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BOCA RATON — The owners of a 60-year-old church in Boca Raton want to sell their building and land, opening the door for developers to build one of the city’s largest assisted living facilities in a prominent part of town.
The 8,460-square-foot Center for Spiritual Living has long been a fixture of the community, situated at 2 SW 12th Ave., about a half-mile east of I-95′s West Palmetto Park Road exit.
The Rev. Barbara Lunde wants to retire and she and her daughter, the Rev. Jill Guerra, want to sell the property to make way for a three-story, 135,238-square-foot facility with 128 beds.
Boca Raton-based commercial real estate firm Whelchel Partners is trying to buy the property, according to its owner Jay Whelchel, who said he will eventually partner with an operator, yet to be determined, to run the facility. He said he’s trying to fill a market demand for assisted living that’s closer to where people live in Boca.
Boca Raton currently has 20 assisted living facilities with a total of 1,227 beds, according data from Florida Agency for Health Care Administration. A city of about 100,000 people, Boca is known for its retiree community, with over 26% of its population over 65 years old, according to U.S. Census data.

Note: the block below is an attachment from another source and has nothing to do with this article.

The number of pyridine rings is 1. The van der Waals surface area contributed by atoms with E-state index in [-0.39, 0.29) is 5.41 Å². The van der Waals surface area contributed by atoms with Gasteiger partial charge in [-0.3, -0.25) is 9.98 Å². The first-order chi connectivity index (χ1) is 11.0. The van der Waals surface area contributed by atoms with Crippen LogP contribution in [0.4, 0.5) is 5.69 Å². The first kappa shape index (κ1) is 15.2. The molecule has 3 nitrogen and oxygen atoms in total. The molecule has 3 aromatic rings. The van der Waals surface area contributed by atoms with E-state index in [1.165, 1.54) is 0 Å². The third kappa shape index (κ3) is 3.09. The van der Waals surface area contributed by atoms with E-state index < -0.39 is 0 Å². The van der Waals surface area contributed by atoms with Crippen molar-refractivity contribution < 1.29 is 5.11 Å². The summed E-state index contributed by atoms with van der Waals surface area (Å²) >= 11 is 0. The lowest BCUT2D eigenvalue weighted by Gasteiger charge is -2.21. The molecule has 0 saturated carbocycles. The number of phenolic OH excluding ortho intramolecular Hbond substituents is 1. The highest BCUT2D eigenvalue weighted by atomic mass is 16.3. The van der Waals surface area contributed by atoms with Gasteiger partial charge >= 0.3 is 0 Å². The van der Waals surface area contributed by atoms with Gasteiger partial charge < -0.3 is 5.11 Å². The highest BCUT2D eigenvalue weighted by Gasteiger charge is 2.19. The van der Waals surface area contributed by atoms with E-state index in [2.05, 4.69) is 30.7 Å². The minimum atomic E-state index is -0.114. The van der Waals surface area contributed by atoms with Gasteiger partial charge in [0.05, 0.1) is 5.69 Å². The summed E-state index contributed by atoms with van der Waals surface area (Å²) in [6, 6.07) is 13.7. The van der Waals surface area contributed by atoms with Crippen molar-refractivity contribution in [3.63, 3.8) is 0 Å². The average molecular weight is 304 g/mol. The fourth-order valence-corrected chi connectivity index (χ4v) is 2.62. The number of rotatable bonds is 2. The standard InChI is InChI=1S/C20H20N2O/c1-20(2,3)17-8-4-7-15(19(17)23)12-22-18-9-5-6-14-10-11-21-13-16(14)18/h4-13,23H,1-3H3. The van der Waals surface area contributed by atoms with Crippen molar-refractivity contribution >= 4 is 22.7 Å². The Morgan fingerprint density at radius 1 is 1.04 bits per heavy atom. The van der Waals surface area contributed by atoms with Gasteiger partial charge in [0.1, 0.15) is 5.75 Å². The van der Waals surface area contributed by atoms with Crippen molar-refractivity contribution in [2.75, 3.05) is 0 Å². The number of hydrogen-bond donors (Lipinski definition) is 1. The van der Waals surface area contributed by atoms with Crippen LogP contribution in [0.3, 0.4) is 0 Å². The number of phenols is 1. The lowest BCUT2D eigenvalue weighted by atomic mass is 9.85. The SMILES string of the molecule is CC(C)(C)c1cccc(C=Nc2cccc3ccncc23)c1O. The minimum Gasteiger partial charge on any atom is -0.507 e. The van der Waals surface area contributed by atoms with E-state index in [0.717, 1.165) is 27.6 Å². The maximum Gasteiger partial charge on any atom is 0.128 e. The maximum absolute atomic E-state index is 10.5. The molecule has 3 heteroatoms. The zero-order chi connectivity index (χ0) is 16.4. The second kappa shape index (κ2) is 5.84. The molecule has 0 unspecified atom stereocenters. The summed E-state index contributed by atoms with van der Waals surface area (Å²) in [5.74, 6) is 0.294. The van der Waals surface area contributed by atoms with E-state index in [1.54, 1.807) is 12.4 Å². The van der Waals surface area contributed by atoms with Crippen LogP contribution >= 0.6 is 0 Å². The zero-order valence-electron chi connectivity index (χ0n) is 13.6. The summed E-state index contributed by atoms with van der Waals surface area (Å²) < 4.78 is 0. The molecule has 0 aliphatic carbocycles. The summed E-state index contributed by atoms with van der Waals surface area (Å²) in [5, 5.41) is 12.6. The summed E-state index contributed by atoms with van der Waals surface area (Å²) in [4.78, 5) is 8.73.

“ALFs are often sparse and off the beaten path, where this is right on the edge of a number of communities, but right up on Palmetto Park Road, so it’s meant to be a part of the fabric of the community,” Whelchel said.
The location of this proposed facility will “allow the families to gather often and conveniently. And that’s a big deal,” according to Whelchel.
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“When these facilities are way off the beaten path, out there in the middle of nowhere, 20, 30, 40 miles away from the adult child looking after them, and they’re trying to raise their children and hold down a job, it’s very difficult to spend quality time with those aging parents,” he said.
The proposal has generated some opposition, most notably from some neighbors.
Holli Sutton, whose house abuts the site of the church, says a large assisted living facility wouldn’t be a good fit for a community with single-family homes, such as Boca Square. She voiced her concern with the size of the proposed facility, its proximity to so many homes and to the newly rebuilt Addison Mizner School and the associated traffic.
“It’s supposed to be single-family homes with low density and they want to change it to medium density and have assisted living in a neighborhood setting,” she said. “It’s out of character for the neighborhood.”
Whelchel said shift changes for the staff and visiting hours for the residents and their families can be tightly controlled so the traffic doesn’t interfere with pickup and drop-off at the school.